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Human Rights Education Meets Market Day with the Help of MCC

Human Rights Education Meets Market Day with the Help of MCC

Market day at the Haitian-Dominican Republic border town of Malpasse. MCC Photo/Ted Oswald

Market day at the Haitian-Dominican Republic border town of Malpasse. MCC Photo/Ted Oswald

Despite the current, anti-immigrant climate in the D.R. that seeks to vilify immigrant groups and Haitians specifically, concerned citizens are coming together - youth, human rights organizations, and churches - to accompany those most in need.

In 2013, a controversial Dominican court ruling stripped citizenship from hundreds of thousands of Dominicans who had parents or grandparents of Haitian birth. Last year, the Dominican Republic (D.R.) began deporting undocumented Haitians and Dominicans of Haitian descent under new, controversial immigration laws. These efforts have exacerbated already-existing tensions between the neighboring countries.

Though the Dominican government offered a regularization program for certain long-term immigrants, of which 143,000 qualified, nearly 135,000 people have either been deported to Haiti or returned spontaneously since border monitoring began in June 2015. Dominicans of Haitian ancestry have also been deported to Haiti, a country unknown to them.

A large banner reads “Know Your Rights” in Haitian Creole. A youth volunteer speaks with passersby about their rights and distributes booklets from a kiosk labelled “Office of Lost Rights.” MCC Photo/Ted Oswald

A large banner reads “Know Your Rights” in Haitian Creole. A youth volunteer speaks with passersby about their rights and distributes booklets from a kiosk labelled “Office of Lost Rights.” MCC Photo/Ted Oswald

In response to this crisis, MCC has worked to address the needs of deportees through

Now, MCC is supporting a substantial human rights’ education program that seeks to prevent illegal deportations and protect communities who are more susceptible to deportation along the Haitian-Dominican border. 

Through its partnership with the Dominican human rights organization, Centro Bonó, MCC saw the production of 5,000 “Know Your Rights” pamphlets. These booklets – 32 pages in length, and in both Haitian Creole and Spanish – outline what constitutes a legal versus illegal deportation and provide helpful contact information for immigrant-friendly organizations on both sides of the border.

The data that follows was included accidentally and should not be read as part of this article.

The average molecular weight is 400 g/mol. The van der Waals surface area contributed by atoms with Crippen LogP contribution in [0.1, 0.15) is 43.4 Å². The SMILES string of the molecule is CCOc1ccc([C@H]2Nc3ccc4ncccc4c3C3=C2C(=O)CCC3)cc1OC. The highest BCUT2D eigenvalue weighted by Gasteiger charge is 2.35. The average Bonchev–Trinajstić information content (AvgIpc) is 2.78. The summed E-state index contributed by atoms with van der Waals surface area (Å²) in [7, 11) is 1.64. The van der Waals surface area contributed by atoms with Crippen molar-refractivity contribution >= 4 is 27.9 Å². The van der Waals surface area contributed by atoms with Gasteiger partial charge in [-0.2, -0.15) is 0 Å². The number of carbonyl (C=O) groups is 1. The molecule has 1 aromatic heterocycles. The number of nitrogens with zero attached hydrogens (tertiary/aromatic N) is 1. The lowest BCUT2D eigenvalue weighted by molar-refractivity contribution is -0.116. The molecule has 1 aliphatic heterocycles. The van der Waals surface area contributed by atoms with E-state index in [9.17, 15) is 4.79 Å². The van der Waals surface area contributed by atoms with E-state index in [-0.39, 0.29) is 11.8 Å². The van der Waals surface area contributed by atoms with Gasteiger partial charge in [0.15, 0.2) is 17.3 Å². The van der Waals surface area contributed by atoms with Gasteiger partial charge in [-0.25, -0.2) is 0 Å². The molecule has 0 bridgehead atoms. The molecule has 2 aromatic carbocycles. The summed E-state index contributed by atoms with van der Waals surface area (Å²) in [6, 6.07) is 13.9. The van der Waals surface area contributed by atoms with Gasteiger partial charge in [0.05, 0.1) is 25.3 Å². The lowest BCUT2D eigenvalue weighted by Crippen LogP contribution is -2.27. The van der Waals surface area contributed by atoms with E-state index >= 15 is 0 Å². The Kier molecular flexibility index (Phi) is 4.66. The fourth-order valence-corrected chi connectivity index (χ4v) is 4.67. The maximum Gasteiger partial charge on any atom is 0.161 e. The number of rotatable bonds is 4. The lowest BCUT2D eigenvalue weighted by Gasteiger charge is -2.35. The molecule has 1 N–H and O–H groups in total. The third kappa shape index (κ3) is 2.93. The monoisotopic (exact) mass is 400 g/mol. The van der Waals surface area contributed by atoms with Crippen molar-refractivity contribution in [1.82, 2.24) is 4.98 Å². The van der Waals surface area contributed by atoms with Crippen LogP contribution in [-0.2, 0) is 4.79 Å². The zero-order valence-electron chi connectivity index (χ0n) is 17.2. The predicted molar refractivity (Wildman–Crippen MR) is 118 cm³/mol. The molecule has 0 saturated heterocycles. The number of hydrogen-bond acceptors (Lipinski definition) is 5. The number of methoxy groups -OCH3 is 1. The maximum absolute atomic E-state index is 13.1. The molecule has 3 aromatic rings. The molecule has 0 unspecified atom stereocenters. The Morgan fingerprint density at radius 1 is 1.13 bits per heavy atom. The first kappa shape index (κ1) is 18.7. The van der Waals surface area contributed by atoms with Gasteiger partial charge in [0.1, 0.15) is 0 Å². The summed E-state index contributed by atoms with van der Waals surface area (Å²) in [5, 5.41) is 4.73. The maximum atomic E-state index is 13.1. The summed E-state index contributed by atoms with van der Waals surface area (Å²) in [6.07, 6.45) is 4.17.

“Know Your Rights, a basic guide” – the booklet developed and distributed by Centro Bono with the support of MCC Haiti. MCC Photo/Ted Oswald

“Know Your Rights, a basic guide” – the booklet developed and distributed by Centro Bono with the support of MCC Haiti. MCC Photo/Ted Oswald

On a market day in July, in the border town of Malpasse, pamphlet distribution began. Centro Bonó, along with its close partner the Jesuit Refugee Service (JRS), mobilized volunteers to engage the market day crowds. Market days occur twice a week at each of the official border crossings; Centro Bonó plans to hold distributions each market day until materials run out.

Pedro Cano of Centro Bonó. MCC Photo/Ted Oswald

Pedro Cano of Centro Bonó. MCC Photo/Ted Oswald

“This booklet is essential,” says Pedro Cano Olivares, a Spanish lawyer with Centro Bonó, who has worked in the Dominican border community of Jimani for four and a half years. “It offers migrants procedures to avoid arbitrary detention, basic tips when facing deportation, and knowledge of employment rights. It empowers them with essential information and helps them demand respect for their fundamental rights so they will not be violated."

Centro Bonó is an established human rights organization with a history of assisting vulnerable populations in the D.R. They have been especially active advocating for Dominicans’ and Haitians’ rights in light of the recent court ruling, which they see as inherently discriminatory. On the day of our visit, Pedro met a man who was in the process of being deported even though he had registered through the national regularization program and had documentation to prove it. The immigration authorities reportedly tore up his papers. Thankfully, Centro Bonó has access to these records online and Pedro was able to retrieve a copy from his nearby office.

Dianna and Givena, two youth who volunteer with Youth for Peace at the Border (JLPF). MCC Photo/Ted Oswald

Dianna and Givena, two youth who volunteer with Youth for Peace at the Border (JLPF). MCC Photo/Ted Oswald

Throughout the day, people could be seen in the market reading the newly printed, bright blue booklets. At kiosks labelled “The Office of Lost Rights” volunteers like Givena and Dianna spent their morning participating in the distribution. Givena, 17-years old, is president of a local youth organization called Youth for Peace at the Border (JLPF in Spanish), a group that participates in service opportunities like this one. They also run a weekly radio program that provides useful information to border communities, which include many migrants as well as first and second generation Dominicans who continue to be marginalized by laws like the 2013 court ruling. 

MCC Haiti proudly continues its support of migrant populations in Haiti and the D.R. by encouraging local initiatives such as that of Centro Bono and its partners.

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